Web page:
My Piano Street Strut concludes a musical weekend. Let’s start in reverse order: Lucinda Williams, Webster Hall, Saturday night. Webster Hall has its own time zone: doors open at 6; show starts at 7; or maybe 7:45, as they inform you at the door; or, in fact, a little after 8, when Lucinda Williams steps onto the stage saying, “Sorry.” The hall is packed, and the crowd can’t get enough. Many are obvious veterans of her shows; they keep screaming, “Lu!” and lifting their beers in tribute. My favorite Williams recordings are bundles of bitterness, but I’m just not hearing it this night1.

    But what chance did anyone really have after Ann Hampton Callaway at Dizzy’s Club Coca-Cola on Friday? I raced home from a late night at work to meet friends in from D.C. for the show, which was delayed a bit because of some water problems at the club. Never underestimate the cosmic force of a diva: Callaway can conjure the elements. Water flowed again. And then Tony Bennett appeared. Yes, he did. Callaway improvised a song of tribute to him. It’s that capacity for improvisation, that singing on the precipice, I so admire about Callaway’s artistry. She often speaks of the importance of “live music,” and then she lives it right there in front of you.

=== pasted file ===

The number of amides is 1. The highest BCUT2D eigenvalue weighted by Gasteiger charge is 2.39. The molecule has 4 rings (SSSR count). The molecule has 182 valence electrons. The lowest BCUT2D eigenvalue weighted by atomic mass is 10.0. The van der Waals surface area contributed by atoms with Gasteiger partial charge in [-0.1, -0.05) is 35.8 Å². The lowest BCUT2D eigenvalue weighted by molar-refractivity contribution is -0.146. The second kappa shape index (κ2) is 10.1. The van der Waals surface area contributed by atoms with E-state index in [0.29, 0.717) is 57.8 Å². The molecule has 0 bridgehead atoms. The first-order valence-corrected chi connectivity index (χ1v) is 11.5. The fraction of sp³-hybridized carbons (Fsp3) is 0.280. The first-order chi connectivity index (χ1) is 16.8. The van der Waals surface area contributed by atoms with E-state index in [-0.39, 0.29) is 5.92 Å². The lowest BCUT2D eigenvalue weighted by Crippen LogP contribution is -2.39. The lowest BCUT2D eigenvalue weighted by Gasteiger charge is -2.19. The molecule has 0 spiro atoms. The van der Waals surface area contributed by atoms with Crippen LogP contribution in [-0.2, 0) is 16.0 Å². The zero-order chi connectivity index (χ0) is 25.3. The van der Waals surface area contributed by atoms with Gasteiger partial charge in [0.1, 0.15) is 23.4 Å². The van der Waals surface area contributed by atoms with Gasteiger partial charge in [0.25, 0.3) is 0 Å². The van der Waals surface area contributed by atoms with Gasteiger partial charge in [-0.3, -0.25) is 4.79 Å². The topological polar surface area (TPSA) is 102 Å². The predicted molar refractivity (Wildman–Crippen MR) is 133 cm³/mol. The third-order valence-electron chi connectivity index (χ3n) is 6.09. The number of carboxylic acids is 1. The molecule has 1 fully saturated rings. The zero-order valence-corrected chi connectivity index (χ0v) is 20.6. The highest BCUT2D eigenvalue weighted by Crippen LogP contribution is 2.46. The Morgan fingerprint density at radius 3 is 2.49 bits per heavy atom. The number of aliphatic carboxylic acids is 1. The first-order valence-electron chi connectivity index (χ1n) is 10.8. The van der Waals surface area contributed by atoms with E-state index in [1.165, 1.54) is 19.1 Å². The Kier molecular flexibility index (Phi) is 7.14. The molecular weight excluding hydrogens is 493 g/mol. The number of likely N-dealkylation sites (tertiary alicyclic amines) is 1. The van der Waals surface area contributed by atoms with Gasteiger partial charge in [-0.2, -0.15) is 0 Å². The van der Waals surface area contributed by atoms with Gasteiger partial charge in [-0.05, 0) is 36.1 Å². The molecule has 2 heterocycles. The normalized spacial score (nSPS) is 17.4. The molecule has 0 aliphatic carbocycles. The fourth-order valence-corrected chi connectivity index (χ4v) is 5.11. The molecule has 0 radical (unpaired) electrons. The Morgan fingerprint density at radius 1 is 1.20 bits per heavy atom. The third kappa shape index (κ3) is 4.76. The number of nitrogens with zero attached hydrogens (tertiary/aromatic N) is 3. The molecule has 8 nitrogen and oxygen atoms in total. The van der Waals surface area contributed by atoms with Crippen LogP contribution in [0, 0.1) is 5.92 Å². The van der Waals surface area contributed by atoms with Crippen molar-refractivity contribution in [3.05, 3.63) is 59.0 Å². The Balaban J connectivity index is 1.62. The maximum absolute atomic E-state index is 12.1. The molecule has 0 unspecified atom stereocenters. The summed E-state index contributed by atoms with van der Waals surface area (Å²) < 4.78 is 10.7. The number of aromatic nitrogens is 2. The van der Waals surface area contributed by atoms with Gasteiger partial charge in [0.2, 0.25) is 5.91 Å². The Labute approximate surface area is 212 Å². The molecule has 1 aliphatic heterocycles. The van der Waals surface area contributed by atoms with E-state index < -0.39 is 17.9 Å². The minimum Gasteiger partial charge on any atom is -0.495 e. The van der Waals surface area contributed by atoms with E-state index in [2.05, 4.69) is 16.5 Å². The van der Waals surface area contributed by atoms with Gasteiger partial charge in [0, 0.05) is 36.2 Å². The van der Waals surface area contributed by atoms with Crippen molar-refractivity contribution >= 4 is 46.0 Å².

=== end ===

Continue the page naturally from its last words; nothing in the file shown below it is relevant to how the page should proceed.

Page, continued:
The first time I saw her she improvised a song using whatever unlovely, unmusical words the audience happened to suggest. I attended that show in the company of Callaway’s father, the great Chicago journalist John Callaway, who died in 2009. He interviewed me once and quickly became a friend. John was the most delightful correspondent: we wrote to each other about politics, sports, and books. (He was a fan of Henning Mankell mysteries.) And when he came to New York, I looked forward to dinner and stories of the old City News Bureau in Chicago. How is it that we can feel so deeply the loss of people we’ve known but a short while? Maybe it’s because there are so many stories left to tell.

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    Annotations

    1. Confession: we leave early, narrowly avoiding (thanks to my peacemaking skills) what was sure to be some unpleasantness over a jostled elbow and a spilled beer, threading our way past some very unhappy-looking patrons sprawled on the stairs, departing before (I learn later) Williams sings “Change The Locks,” which may well have offered all the bitterness anyone could crave. By the way, were those pieces of the ceiling that kept falling into my drink?